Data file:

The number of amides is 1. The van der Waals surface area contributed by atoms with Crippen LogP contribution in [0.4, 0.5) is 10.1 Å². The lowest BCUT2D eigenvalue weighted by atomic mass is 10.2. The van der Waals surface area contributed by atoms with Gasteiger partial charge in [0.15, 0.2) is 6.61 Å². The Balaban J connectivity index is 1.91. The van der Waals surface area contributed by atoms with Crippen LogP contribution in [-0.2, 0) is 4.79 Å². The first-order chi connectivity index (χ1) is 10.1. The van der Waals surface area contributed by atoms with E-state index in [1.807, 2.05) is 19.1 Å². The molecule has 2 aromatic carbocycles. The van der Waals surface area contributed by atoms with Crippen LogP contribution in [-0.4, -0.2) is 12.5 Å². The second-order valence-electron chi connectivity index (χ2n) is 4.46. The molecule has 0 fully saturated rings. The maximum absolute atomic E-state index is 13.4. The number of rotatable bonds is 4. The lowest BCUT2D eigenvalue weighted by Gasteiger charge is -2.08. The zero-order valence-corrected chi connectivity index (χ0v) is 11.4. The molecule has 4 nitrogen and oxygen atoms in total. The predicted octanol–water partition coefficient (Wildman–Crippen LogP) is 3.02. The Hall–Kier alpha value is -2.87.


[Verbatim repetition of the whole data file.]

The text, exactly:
The number of amides is 1. The van der Waals surface area contributed by atoms with Crippen LogP contribution in [0.4, 0.5) is 10.1 Å². The lowest BCUT2D eigenvalue weighted by atomic mass is 10.2. The van der Waals surface area contributed by atoms with Gasteiger partial charge in [0.15, 0.2) is 6.61 Å². The Balaban J connectivity index is 1.91. The van der Waals surface area contributed by atoms with Crippen LogP contribution in [-0.2, 0) is 4.79 Å². The first-order chi connectivity index (χ1) is 10.1. The van der Waals surface area contributed by atoms with E-state index in [1.807, 2.05) is 19.1 Å². The molecule has 2 aromatic carbocycles. The van der Waals surface area contributed by atoms with Crippen LogP contribution in [-0.4, -0.2) is 12.5 Å². The second-order valence-electron chi connectivity index (χ2n) is 4.46. The molecule has 0 fully saturated rings. The maximum absolute atomic E-state index is 13.4. The number of rotatable bonds is 4. The lowest BCUT2D eigenvalue weighted by Gasteiger charge is -2.08. The zero-order valence-corrected chi connectivity index (χ0v) is 11.4. The molecule has 4 nitrogen and oxygen atoms in total. The predicted octanol–water partition coefficient (Wildman–Crippen LogP) is 3.02. The Hall–Kier alpha value is -2.87.